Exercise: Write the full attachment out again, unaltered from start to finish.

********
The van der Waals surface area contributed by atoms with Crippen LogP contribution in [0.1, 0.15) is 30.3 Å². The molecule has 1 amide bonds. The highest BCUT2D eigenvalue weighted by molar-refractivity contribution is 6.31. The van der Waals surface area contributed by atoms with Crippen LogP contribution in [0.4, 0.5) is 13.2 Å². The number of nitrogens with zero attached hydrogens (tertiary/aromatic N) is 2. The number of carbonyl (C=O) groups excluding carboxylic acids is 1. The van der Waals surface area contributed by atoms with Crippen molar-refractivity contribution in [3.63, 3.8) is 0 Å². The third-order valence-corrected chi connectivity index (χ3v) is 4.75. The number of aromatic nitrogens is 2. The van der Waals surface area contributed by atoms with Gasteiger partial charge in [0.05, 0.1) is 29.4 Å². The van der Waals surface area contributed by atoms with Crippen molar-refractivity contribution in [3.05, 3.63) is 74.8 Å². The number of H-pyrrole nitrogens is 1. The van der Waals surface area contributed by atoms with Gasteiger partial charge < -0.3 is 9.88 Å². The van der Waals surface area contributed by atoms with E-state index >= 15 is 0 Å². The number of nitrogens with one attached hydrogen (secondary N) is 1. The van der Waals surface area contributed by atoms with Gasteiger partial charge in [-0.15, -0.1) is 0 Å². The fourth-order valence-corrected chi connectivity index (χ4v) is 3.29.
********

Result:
The van der Waals surface area contributed by atoms with Crippen LogP contribution in [0.1, 0.15) is 30.3 Å². The molecule has 1 amide bonds. The highest BCUT2D eigenvalue weighted by molar-refractivity contribution is 6.31. The van der Waals surface area contributed by atoms with Crippen LogP contribution in [0.4, 0.5) is 13.2 Å². The number of nitrogens with zero attached hydrogens (tertiary/aromatic N) is 2. The number of carbonyl (C=O) groups excluding carboxylic acids is 1. The van der Waals surface area contributed by atoms with Crippen molar-refractivity contribution in [3.63, 3.8) is 0 Å². The third-order valence-corrected chi connectivity index (χ3v) is 4.75. The number of aromatic nitrogens is 2. The van der Waals surface area contributed by atoms with Gasteiger partial charge in [0.05, 0.1) is 29.4 Å². The van der Waals surface area contributed by atoms with Crippen molar-refractivity contribution in [3.05, 3.63) is 74.8 Å². The number of H-pyrrole nitrogens is 1. The van der Waals surface area contributed by atoms with Gasteiger partial charge < -0.3 is 9.88 Å². The van der Waals surface area contributed by atoms with E-state index >= 15 is 0 Å². The number of nitrogens with one attached hydrogen (secondary N) is 1. The van der Waals surface area contributed by atoms with Gasteiger partial charge in [-0.15, -0.1) is 0 Å². The fourth-order valence-corrected chi connectivity index (χ4v) is 3.29.